With a little more time on my hands, I have just finished E.D.E.N. Southworth’s book, Ishmael. Southworth wrote back in the 1800’s, but Lamplighter has been republishing some of her works. Lamplighter has dominated my fictional reading since discovering this publishing company about five years back. For some, Lamplighter might not be your cup of tea. For me, though, it has been quite refreshing. Why not publish books where Christianity is extolled, where the heroes are Christians saved out of a world of sin, and where examples of practical, Christian living jump right off the page at you?
Southworth’s biography is worth reading. Apparently, she was for women’s rights before the cause even existed. I was surprised to read of her harsh circumstances which resulted in her poverty, which she later overcame through her success as a writer. Her husband who had previously deserted her, came back with hunger for copyrights, but she overcame this trial as well. Then when I got about two thirds into the book, Ishmael, I was even more surprised to read of a character just like herself written into her own novel. This website here surmised that Southworth was the most widely read author of the 19th century, male or female, wikipedia agrees. The Hidden Hand, which I have already read, is considered her best novel.
But onto Ishmael. The character of Ishmael Worth fascinated me from the very onset of the book. Here was someone whose circumstances could have influenced them for the worst. Instead, he persevered to do right at every turn, even when no one would have known any different. The circumstances of his birth have caused me to think of my position in Christ. Legally he was the heir to a wealthy estate being the product of a secret marriage. This was unknown to all except his aunt who raised him in extreme poverty while everyone else believed him to be the offspring of a sinful relationship. There was nothing that Ishmael attained that was not due to his own efforts at avoiding the appearance of evil, his uncanny propensity to do right amidst a society set against his circumstances, and his estimation that it would me improper for him to take something for nothing. Ishmael is truly a hero for kids today. Too bad most will never read about him.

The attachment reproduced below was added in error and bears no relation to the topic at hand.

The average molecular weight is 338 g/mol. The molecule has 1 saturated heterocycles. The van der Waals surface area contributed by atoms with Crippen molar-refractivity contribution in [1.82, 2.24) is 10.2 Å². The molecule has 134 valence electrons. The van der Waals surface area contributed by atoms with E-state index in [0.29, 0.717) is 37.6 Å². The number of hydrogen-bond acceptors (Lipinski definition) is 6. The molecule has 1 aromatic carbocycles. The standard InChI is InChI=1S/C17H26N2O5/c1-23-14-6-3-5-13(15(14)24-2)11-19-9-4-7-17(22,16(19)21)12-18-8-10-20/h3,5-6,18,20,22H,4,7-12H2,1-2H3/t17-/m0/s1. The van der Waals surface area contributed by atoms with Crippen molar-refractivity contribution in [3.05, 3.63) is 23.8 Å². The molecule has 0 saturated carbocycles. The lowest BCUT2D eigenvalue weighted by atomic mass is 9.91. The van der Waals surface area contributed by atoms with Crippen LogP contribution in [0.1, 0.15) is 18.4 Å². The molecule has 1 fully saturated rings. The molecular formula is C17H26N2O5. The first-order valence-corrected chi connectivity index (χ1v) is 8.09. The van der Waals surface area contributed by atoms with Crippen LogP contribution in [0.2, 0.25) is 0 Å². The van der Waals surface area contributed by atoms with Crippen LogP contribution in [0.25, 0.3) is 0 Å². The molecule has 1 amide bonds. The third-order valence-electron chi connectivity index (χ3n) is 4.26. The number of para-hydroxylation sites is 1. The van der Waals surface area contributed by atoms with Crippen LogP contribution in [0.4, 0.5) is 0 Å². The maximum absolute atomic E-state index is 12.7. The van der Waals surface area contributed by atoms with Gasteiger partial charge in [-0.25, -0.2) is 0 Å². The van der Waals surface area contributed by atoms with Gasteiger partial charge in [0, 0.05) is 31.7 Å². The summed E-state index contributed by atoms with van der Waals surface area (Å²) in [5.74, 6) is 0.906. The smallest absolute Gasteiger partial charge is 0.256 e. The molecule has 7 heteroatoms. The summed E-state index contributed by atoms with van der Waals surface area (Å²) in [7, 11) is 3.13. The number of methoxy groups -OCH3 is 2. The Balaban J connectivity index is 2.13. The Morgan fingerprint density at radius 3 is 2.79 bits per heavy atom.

Some of the misunderstandings of Ishmael at a young age are quite humorous. His question of, "Would George Washington have done it?" in various circumstances simply makes you laugh out loud. With the appearance of his deceased mother in a dream to offer him the words, "In this strong temptation think not what Washington, Jackson, or any of your warlike heroes would have done; think what the Prince of Peace, Christ, would have done; and do thou likewise!", it makes me wonder if Sheldon had read this book and received his inspiration for "What Would Jesus Do?" in his book In His Steps.
I personally identify with Ishmael Worth as a self-made man. In the book, when Ishmael states his intent to apply to be admitted to practice law at the Washington bar, the conversation between Judge Merlin and himself is a clear statement of how I feel about receiving a degree. Here is a clip of that conversation:
"Excuse me, sir, if I venture to differ with you, so far as to say that I do not think a degree absolutely necessary to success, or indeed of much consequence one way or the other," modestly replied Ishmael.
"What reason have you for such an opinion as that, Ishmael?" he inquired.
"Observation, sir. In my attendance upon the sessions of the courts I have observed some gentlemen of the legal profession who were graduates of distinguished law schools, but yet made very poor barristers. I have noticed others who never saw the inside of a law school, but yet made very able barristers. … I admit also the very great advantages of these schools as facilities; I only contend that they cannot insure success to any law student who has not talent, industry, perseverance, and a taste for the profession; and that, to one who has all these elements of success, a diploma from the schools is not necessary. I think it is the same in every branch of human usefuless. Look at the science of war. Remember the Revolutionary times. Were the great generals of that epoch graduates of any military academy? No, they came from the plow, the workshop, and the counting house. No doubt it would have been highly advantageous to them had they been graduates of some first-class military academy. I only say it was found not to be absolutely necessary to their success as great generals; and in our later wars, we have not found the graduates of West Point, who had a great theoretic knowledge of the science of war, more successsful in action than the volunteers, whose only school was actual practice in the field. And look at our Senate and House of Representatives, sir; are the most distinguished statesmen there graduates of colleges? Quite the reverse. I do not wish to be so irreverent as to disparage schools and colleges, sir, I only wish to be so just as to exalt talent, industry, and perseverance to their proper level," said Ishmael warmly.
Southworth’s vocabulary is incredible. She had such a grasp of the English language. My vocabulary was stretched as I read each chapter. The down side to this novel is that the excitement is in the beginning and middle, and a slower progression toward the end. Yet with that said, the plot still made me hungry for the sequel, Self Raised, which I am currently reading (devouring). I don’t know if I will buy any more works by the author. Southworth considered Ishmael to be her best work, while society considers The Hidden Hand to be her best work; so I am getting the cream of the crop first. Other works may pale in comparison; then again, I may be pleasantly surprised.
Have fun and stay busy – Luke 19:13
-The Orange Mailman